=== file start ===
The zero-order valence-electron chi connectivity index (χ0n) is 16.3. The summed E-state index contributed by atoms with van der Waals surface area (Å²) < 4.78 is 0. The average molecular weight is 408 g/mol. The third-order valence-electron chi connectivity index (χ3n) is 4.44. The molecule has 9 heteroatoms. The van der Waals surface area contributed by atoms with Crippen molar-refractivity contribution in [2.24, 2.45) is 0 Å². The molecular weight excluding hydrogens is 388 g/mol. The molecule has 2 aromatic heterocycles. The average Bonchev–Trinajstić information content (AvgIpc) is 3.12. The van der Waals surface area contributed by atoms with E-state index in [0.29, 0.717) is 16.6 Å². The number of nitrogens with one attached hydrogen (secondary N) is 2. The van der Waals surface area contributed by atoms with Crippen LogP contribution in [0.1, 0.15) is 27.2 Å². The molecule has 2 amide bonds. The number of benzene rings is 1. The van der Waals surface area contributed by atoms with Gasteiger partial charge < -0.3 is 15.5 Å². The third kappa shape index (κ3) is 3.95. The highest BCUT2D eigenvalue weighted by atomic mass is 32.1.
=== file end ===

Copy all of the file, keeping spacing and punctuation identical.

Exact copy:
The zero-order valence-electron chi connectivity index (χ0n) is 16.3. The summed E-state index contributed by atoms with van der Waals surface area (Å²) < 4.78 is 0. The average molecular weight is 408 g/mol. The third-order valence-electron chi connectivity index (χ3n) is 4.44. The molecule has 9 heteroatoms. The van der Waals surface area contributed by atoms with Crippen molar-refractivity contribution in [2.24, 2.45) is 0 Å². The molecular weight excluding hydrogens is 388 g/mol. The molecule has 2 aromatic heterocycles. The average Bonchev–Trinajstić information content (AvgIpc) is 3.12. The van der Waals surface area contributed by atoms with E-state index in [0.29, 0.717) is 16.6 Å². The number of nitrogens with one attached hydrogen (secondary N) is 2. The van der Waals surface area contributed by atoms with Crippen LogP contribution in [0.1, 0.15) is 27.2 Å². The molecule has 2 amide bonds. The number of benzene rings is 1. The van der Waals surface area contributed by atoms with Gasteiger partial charge < -0.3 is 15.5 Å². The third kappa shape index (κ3) is 3.95. The highest BCUT2D eigenvalue weighted by atomic mass is 32.1.